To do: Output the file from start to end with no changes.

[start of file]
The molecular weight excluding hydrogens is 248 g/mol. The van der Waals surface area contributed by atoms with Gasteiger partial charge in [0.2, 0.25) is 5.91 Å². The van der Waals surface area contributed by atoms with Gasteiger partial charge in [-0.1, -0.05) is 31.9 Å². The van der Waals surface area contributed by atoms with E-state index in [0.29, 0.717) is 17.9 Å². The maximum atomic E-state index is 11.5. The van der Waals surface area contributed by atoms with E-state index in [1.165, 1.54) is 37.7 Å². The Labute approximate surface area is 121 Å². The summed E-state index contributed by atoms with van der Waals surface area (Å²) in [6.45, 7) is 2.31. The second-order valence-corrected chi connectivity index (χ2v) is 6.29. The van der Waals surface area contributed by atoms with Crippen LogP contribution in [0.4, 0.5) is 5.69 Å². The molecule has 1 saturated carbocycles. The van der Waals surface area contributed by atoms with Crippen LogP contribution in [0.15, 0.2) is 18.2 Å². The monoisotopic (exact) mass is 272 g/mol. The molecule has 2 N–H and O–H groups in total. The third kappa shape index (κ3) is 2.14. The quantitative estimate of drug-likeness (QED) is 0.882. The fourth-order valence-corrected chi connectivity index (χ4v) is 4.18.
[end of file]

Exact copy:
The molecular weight excluding hydrogens is 248 g/mol. The van der Waals surface area contributed by atoms with Gasteiger partial charge in [0.2, 0.25) is 5.91 Å². The van der Waals surface area contributed by atoms with Gasteiger partial charge in [-0.1, -0.05) is 31.9 Å². The van der Waals surface area contributed by atoms with E-state index in [0.29, 0.717) is 17.9 Å². The maximum atomic E-state index is 11.5. The van der Waals surface area contributed by atoms with E-state index in [1.165, 1.54) is 37.7 Å². The Labute approximate surface area is 121 Å². The summed E-state index contributed by atoms with van der Waals surface area (Å²) in [6.45, 7) is 2.31. The second-order valence-corrected chi connectivity index (χ2v) is 6.29. The van der Waals surface area contributed by atoms with Crippen LogP contribution in [0.4, 0.5) is 5.69 Å². The molecule has 1 saturated carbocycles. The van der Waals surface area contributed by atoms with Crippen LogP contribution in [0.15, 0.2) is 18.2 Å². The monoisotopic (exact) mass is 272 g/mol. The molecule has 2 N–H and O–H groups in total. The third kappa shape index (κ3) is 2.14. The quantitative estimate of drug-likeness (QED) is 0.882. The fourth-order valence-corrected chi connectivity index (χ4v) is 4.18.